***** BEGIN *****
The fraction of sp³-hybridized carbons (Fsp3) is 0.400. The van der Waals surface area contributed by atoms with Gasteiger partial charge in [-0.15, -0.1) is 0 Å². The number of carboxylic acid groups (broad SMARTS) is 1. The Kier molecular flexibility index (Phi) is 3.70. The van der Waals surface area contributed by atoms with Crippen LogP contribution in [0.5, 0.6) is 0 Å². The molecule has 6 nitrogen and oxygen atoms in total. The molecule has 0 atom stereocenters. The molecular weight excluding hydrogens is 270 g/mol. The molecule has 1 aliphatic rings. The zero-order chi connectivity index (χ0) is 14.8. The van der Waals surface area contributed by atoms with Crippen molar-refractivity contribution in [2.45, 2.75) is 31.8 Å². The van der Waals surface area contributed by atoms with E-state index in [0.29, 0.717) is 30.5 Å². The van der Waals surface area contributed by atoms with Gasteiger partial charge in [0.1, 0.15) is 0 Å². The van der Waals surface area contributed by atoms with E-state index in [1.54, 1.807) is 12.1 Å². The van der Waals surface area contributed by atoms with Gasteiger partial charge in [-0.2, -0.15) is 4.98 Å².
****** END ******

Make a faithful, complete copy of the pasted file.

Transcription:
The fraction of sp³-hybridized carbons (Fsp3) is 0.400. The van der Waals surface area contributed by atoms with Gasteiger partial charge in [-0.15, -0.1) is 0 Å². The number of carboxylic acid groups (broad SMARTS) is 1. The Kier molecular flexibility index (Phi) is 3.70. The van der Waals surface area contributed by atoms with Crippen LogP contribution in [0.5, 0.6) is 0 Å². The molecule has 6 nitrogen and oxygen atoms in total. The molecule has 0 atom stereocenters. The molecular weight excluding hydrogens is 270 g/mol. The molecule has 1 aliphatic rings. The zero-order chi connectivity index (χ0) is 14.8. The van der Waals surface area contributed by atoms with Crippen molar-refractivity contribution in [2.45, 2.75) is 31.8 Å². The van der Waals surface area contributed by atoms with E-state index in [0.29, 0.717) is 30.5 Å². The van der Waals surface area contributed by atoms with Gasteiger partial charge in [0.1, 0.15) is 0 Å². The van der Waals surface area contributed by atoms with E-state index in [1.54, 1.807) is 12.1 Å². The van der Waals surface area contributed by atoms with Gasteiger partial charge in [-0.2, -0.15) is 4.98 Å².